The president’s official apology had been ordered by the Inter-American Court of Human Rights, which in March 2003 found Honduras guilty of violating the human rights of Juan Humberto Sánchez, and by the Inter-American Commission for Human Rights in a settlement agreement between Honduras and the family of Dixie Miguel Urbina. Maduro announced that in compliance with those decisions, an account of the crimes and the mandated resolutions would be published in the official state newspaper, La Gaceta, and in another large-circulation daily, “to inform the public and include those facts as part of our nation’s history, as a reminder of how intolerance can lead us astray.” 

In addition to the public acknowledgements, the court and commission decisions placed further requirements on the state. In the Sanchez case, Honduras was ordered to fully investigate and punish those responsible for the crime, to create a national register of detained persons to prevent future abuses of power and arbitrary detentions, to give monetary compensation to the victim’s family, to exhume his body and to return his mortal remains to the family. In the Urbina case, the state was required to pay reparations to the family, build a monument in the victim’s honor, and ratify the Inter-American Convention on Forced Disappearances.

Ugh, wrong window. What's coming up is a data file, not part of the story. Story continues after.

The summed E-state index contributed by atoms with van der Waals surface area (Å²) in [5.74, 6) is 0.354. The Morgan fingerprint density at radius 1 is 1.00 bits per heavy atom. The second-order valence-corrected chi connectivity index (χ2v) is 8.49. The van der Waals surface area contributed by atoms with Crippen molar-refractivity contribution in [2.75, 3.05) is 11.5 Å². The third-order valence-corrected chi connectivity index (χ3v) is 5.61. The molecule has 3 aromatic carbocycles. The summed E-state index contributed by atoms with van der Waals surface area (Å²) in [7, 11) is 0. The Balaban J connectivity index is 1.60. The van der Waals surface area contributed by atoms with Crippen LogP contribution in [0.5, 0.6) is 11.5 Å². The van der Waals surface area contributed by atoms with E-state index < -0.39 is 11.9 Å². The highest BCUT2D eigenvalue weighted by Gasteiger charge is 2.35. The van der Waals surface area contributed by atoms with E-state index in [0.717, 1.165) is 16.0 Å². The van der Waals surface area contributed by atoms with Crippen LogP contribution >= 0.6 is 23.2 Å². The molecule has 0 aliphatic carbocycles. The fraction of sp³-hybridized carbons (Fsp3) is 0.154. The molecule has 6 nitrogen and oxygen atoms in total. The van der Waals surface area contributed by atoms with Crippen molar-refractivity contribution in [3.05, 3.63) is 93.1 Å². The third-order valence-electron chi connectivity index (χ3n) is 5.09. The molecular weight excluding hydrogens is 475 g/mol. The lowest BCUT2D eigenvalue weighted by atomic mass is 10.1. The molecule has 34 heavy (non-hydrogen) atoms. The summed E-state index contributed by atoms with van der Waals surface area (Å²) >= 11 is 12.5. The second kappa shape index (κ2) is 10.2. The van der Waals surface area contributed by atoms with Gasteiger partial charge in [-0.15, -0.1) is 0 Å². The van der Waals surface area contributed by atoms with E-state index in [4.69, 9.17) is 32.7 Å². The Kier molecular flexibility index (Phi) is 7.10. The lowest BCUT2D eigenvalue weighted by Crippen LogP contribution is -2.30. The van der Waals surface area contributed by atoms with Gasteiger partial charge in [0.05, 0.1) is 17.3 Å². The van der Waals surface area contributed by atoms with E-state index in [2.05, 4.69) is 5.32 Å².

On Oct. 25, the week before the president’s historic apology, Honduras had reached a significant settlement agreement, mediated by the Inter-American Commission, with the families of 17 men who were kidnapped, murdered or disappeared during the 1980s. The state formally recognized its responsibility for violating the victims’ human rights, and it agreed to fully investigate and punish those responsible and to pay reparations to the victims or their families. It was also ordered to create a monument to honor the victims, to print copies of the settlement proceedings for public distribution, and to publish its mandated commitments in La Gaceta.